Hi Jean-Yves, what initially pushed you to start the first Coworking Europe Conference?

Jean-Yves Huwart: While I was working at Hub Brussels I was witnessing, first hand, a growing need for shared workspaces that prioritized human interaction over production. I started looking elsewhere for similar spaces to the Hub, and I quickly figured out that coworking was a growing phenomenon that could be found all over Europe. This was the initial inspiration to start the first Coworking conference, and because Brussels is the capital city of Europe, it made sense to identify as a European conference.

When did you have the first event, and what was coworking community like in its early stages?

The first event took place in 2010. We expected around 50 people but instead 150 showed up. At that moment, we understood that something was really cooking. At the time, spaces were still in their nascent stages, Betahaus in Berlin was just one year old, and many of the big names you see in coworking today were just starting out. Because things were still operating on a smaller scale, we were able to easily connect with a lot of people who were developing spaces, and also the individuals who had knowledge about the coworking movement.

What countries, at the time, had the most advanced coworking scene? And how did these developments help develop the Coworking Europe Conference?

In 2010, many of the people we met at the conference came from Germany, which was the most advanced coworking scene at the time. They were already organizing themselves into an association, Coworking Deutschland, which was something that was ahead of its time. After the conference, Coworking Spain started and you also had a strong Italian scene growing.

Coworking Europe conference, 2015

Coworking Europe conference, 2015

Because of these coworking associations that were forming, people started looking at ways in which they could come together, thus the people in Berlin invited us to have our conference there for the next year, which was in Betahaus, and Club Office. Then, when we were in Berlin, we met the people from Paris who invited us for the next year and from there we gained more traction and the interested has never stopped growing.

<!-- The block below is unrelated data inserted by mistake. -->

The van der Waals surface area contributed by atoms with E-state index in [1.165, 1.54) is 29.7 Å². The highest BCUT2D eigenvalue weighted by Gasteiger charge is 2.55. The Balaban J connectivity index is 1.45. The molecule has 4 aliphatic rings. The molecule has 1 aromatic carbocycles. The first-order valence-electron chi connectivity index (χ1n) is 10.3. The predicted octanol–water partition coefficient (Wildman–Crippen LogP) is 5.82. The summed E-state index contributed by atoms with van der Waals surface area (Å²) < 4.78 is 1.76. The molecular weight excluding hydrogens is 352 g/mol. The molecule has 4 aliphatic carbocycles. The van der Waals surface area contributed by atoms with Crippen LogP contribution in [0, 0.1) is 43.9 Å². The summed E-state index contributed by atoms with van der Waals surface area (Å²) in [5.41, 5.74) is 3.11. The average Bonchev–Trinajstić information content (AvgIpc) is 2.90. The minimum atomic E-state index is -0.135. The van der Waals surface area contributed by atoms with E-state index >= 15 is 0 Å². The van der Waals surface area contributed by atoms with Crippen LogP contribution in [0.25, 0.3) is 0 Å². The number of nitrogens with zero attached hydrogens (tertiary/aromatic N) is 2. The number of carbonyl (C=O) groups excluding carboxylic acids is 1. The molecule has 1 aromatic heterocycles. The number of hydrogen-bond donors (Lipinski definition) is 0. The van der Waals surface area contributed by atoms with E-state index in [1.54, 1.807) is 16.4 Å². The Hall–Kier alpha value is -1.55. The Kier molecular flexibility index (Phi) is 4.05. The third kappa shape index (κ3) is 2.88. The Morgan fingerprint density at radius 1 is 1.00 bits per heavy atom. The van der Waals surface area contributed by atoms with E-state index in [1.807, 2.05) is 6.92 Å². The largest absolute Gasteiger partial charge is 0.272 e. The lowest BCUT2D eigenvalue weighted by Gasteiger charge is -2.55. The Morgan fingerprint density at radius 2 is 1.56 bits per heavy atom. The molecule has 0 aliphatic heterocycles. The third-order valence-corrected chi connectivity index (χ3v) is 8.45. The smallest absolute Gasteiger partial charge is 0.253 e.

From the first Coworking Europe, a real community was formed, so while the conference is still a yearly event always open to newcomers, it’s also an annual gathering of people who see each other as a family.

As someone who has been there from the very beginning, what are some of the major developments you have seen in the coworking over time?

In a lot of ways we grew up alongside many of today’s more developed coworking spaces, so we have really seen the ways in which the movement has changed over time. We also had the chance to see the way that spaces [have] experimented since the very beginning.

One thing that has changed over time is that coworking operators have learned how to monetize their spaces. Many of the people who attended the first conference were interested in coworking, not so much from a business perspective, but rather as a side project.

Today, the coworking community is playing a major role in how new economies will be structured in the future, as they are paving the way for an innovative workforce.

What are some of the major trends that you see currently in the coworking scene?

This year we had 360 attendees in Milan, which was comprised of experts in the field and also many newcomers. After Milan, we can really say coworking is steadily growing as an industry, which has become more and more mature, while still acting as a source of inspiration for various curators. One thing we’ve seen is that there is a whole new set of players interested in coworking, from government, employees to corporations.

These different sectors are interested in coworking because it is shaping the workspace of the 21st century. They realize that the function of the workplace is changing and that it is more focused on interaction and the human experience. Overall, the sharing economy, co-living, and collaboration are key elements to success in the business world today.